‘‘Most writers can do both short fiction and long. I’m writing an essay about that right now for Asimov’s. The thing that’s good about writing short fiction is it forces you to write a lot of endings. I feel like short fiction, just in the last 20 years, has drifted away from being plot heavy to just being an impres­sionistic moment. A lot of my short fiction is super plotty. I love short fiction that has plot twists, and things happen, and then boom, at the end there’s an explosion. I think that’s one of the things short fic­tion does really well: being super plot heavy, with an intense dose of stuff happening and being resolved. It took me a long time to get better at short fiction, too. While I was writing these novels, I wrote a ton of short fiction. My short fiction in the last four or five years has gotten more attention. The first several years we were doing io9, I’d constantly meet people who were like, ‘I didn’t know you wrote fiction.’ This is my job, fiction is what I do! But nobody knew me for writing fiction until 2011 or 2012. I hope I’ve been progressing. The thing with short fiction is get­ting enough character and emotion into it, getting it to feel real enough so that it’s not just plot and a cool idea. That’s hard. When you write a novel you have to sustain it for even longer. You can sustain any­thing for five or ten pages, but to sustain it for 200 pages, there has to be a core that you build out from. Finding that core is the big challenge of short fic­tion – finding the core of the story, what the charac­ters are dealing with emotionally and thematically, and making that feel really present in the story. In a novel you have to find the core and you have to keep building out from it so that it’s present through the whole thing.”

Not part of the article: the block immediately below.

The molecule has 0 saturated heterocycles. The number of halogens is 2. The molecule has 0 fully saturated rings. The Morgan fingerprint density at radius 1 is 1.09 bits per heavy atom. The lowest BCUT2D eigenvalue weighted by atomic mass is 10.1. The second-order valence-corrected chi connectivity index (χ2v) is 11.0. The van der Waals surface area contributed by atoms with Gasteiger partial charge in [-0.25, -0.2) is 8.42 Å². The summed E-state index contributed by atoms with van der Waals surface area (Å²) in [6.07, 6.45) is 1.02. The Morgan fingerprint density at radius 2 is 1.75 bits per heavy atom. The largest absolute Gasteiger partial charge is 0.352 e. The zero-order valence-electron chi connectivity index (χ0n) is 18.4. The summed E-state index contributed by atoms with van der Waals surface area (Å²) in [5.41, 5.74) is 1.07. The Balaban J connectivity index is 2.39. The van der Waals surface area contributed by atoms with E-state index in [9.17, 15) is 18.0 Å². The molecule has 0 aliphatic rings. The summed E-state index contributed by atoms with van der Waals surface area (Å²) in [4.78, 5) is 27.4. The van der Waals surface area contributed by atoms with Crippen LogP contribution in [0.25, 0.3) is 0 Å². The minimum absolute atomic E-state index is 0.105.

‘‘At io9, our posture towards the book world has always been different from our posture towards the movie world, and that’s something Annalee and I worked out together. Not just because Annalee and I both write science fiction as well as writing about science fiction – there’s the fact that the book world is just different. If a movie comes out, it’s important to say this new movie that you’ve been hearing about for months really blows, it’s a terrible movie, don’t see it. Whereas with books, there are sites out there that’ll review every book and give a thumbs up or a thumbs down, but we’re very selective about what we review. Generally, if there’s a book I don’t like, I won’t finish it, and I don’t review books I don’t fin­ish. A lot of times our readers haven’t heard about a book until we tell them about it, so I don’t want the first thing people to hear is, ‘This book you’ve never heard about before sucks, don’t read it.’ I wor­ry that’ll translate to ‘Don’t read books.’ It’s better to speak through our silence. You’ll never know if something we didn’t cover was a book I tried to read and couldn’t get into, or a book I never got around to. There was one debut that a bunch of places said was one of the year’s biggest, most amazing books. I read it cover to cover and said, ‘This is not only really dumb, it’s also kind of a terrible book.’ It’s the one where the spin of the world slows down and everybody starts floating away. It was terrible sci­ence, and the story was terrible. In that case I came out and said, ‘Look, this book you’ve been hearing about non-stop lately, it’s really bad.’”

Read the complete interview in the January 2016 issue of Locus Magazine. Interview design by Francesca Myman.